CampaignsEdit

Keep It 18 – Liquor lawsEdit

In 2011, Young ACT was part of a campaign called Keep It 18.[27] This was a joint campaign that sought to keep the drinking age at 18 and saw the group join with youth groups from three other parties.[27] The campaign began in 2006[28] to oppose the Sale of Liquor (Youth Alcohol Harm Reduction: Purchase Age) Amendment Bill. According to a press release from the group, it circulated a banner to campuses around the country that was "signed by hundreds of students and young people who oppose efforts to raise the drinking age."[29] It also opposed the Alcohol Reform Bill[27] that was introduced in 2010.[30] Keep It 18's opposition to the Alcohol Reform Bill included a submission to Parliament.[31] In both cases, the drinking age remained at 18.

Legalisation of drugsEdit

Young ACT opposed making the party pill BZP illegal, which done in 2008. In the month before the ban came into effect, members sold party pills for $1 each to Auckland University students if they joined the organisation. The group said that around 500 members joined during the promotion.[32] The move was called "grossly irresponsible" by Associate Health Minister Jim Anderton.[33] ACT Party president Garry Mallet said that it was not the best way to "win the battle for freedom" and that he would talk to the group.[15]

In 2020, Young ACT released a policy which supported the legalisation of all drugs in New Zealand.[34] The policy proposed that all drugs be legalised and regulated to varying degrees according to how harmful they are. For example, cannabis, LSD, and other low-risk drugs would be regulated in a framework similar to that of alcohol, whereas more serious drugs like heroin and methamphetamine would be regulated in a prescription model similar to that of Switzerland.

Voluntary student membershipEdit

In 2011, Young ACT supported the Education (Freedom of Association) Amendment Bill. The bill made membership of student associations voluntary; it was a private member's bill by ACT MP Roger Douglas and was supported by the National Party.[7][35][36]

Young ACT members arranged for about 60 members and friends to attend a meeting of the Victoria University of Wellington Students' Association in October 2009 to have the association support the bill. Young ACT president Peter McCaffrey said that the meeting voted in favour of the bill, but the association Executive declared that the meeting was invalid and was struck from the records.[37]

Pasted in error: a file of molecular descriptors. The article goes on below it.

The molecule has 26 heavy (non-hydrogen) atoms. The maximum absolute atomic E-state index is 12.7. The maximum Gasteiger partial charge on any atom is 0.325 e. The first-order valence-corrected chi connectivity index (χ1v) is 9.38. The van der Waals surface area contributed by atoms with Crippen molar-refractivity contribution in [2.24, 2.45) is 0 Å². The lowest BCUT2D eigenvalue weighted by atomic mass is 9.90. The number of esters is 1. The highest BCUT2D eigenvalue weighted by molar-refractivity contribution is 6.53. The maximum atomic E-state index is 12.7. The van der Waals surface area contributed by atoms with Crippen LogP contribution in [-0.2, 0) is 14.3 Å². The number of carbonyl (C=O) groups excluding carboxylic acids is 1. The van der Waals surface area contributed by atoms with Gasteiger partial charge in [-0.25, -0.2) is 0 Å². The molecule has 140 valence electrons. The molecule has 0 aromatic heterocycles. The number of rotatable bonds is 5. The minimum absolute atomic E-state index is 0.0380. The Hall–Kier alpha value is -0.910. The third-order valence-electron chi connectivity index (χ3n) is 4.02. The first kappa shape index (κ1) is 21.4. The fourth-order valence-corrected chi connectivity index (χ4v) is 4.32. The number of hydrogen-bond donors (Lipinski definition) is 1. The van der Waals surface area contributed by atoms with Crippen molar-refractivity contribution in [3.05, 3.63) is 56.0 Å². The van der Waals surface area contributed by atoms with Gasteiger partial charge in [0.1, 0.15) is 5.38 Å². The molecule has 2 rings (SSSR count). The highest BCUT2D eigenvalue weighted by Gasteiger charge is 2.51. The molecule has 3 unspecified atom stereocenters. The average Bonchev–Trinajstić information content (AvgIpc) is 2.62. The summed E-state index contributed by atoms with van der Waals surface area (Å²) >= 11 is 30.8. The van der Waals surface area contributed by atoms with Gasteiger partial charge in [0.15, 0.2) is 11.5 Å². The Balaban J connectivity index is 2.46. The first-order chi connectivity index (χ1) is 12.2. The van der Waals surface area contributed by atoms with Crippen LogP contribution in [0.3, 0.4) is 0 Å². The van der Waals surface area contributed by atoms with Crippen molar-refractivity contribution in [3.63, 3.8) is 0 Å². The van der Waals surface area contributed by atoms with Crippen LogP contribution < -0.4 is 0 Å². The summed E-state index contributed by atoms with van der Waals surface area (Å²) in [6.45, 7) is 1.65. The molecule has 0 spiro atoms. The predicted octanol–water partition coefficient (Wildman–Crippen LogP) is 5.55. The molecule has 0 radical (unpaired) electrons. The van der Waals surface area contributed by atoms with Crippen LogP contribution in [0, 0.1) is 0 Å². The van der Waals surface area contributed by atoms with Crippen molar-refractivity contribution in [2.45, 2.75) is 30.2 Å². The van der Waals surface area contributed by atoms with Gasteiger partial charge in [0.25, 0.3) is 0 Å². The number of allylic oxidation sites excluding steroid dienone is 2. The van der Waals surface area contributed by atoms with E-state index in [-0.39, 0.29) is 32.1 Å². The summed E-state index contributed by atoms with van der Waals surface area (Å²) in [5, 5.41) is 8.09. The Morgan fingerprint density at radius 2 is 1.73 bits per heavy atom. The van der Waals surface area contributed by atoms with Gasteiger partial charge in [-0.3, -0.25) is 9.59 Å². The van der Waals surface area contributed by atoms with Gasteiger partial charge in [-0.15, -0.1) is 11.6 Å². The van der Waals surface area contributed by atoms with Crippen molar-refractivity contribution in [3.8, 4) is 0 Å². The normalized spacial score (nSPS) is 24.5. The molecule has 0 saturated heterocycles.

The group faced criticism when it posted a quote that compared compulsory union membership to gang rape. McCaffrey said there were no plans to delete the post, and ACT member Heather Roy said she would not ask the group to do so.[7][36] However, the post was later removed.[38] A few months later, a member of the youth group, Cameron Browne, told the Auckland University Students' Association treasurer to "get raped" in a Facebook conversation. McCaffrey said Browne should have "chosen a different swear word or called her something else" and that Browne had apologised on Facebook, but said that the screenshot of the conversation had been cut and hid the treasurer's remarks.[39]

The Education (Freedom of Association) Amendment bill received royal assent on 30 September 2011 and came into force on 1 January 2012.[40]

Marriage equalityEdit

ACT on Campus supported the Marriage (Definition of Marriage) Amendment Act 2013 which allowed same-sex couples to marry. The group issued a joint statement with four other groups in 2012, urging their MPs to support the bill.[41]

Tobacco and vapingEdit

According to its website, Young ACT "has opposed increases in tobacco tax year after year". Young ACT opposes regulations on vaping.[42]

Opposition of Earth HourEdit

The group opposed Earth Hour in 2010.[43] In a TV interview, president Rick Giles said electricity would be needed in any coming apocalyptic event and promoted Edison Hour as a celebration of technology.[44][45]

University rent strikeEdit

In 2020, Young ACT supported a rent strike, where students were refusing to pay a weekly fee for rooms they were unable to occupy due to COVID-19 restrictions.[46]

Other promotionsEdit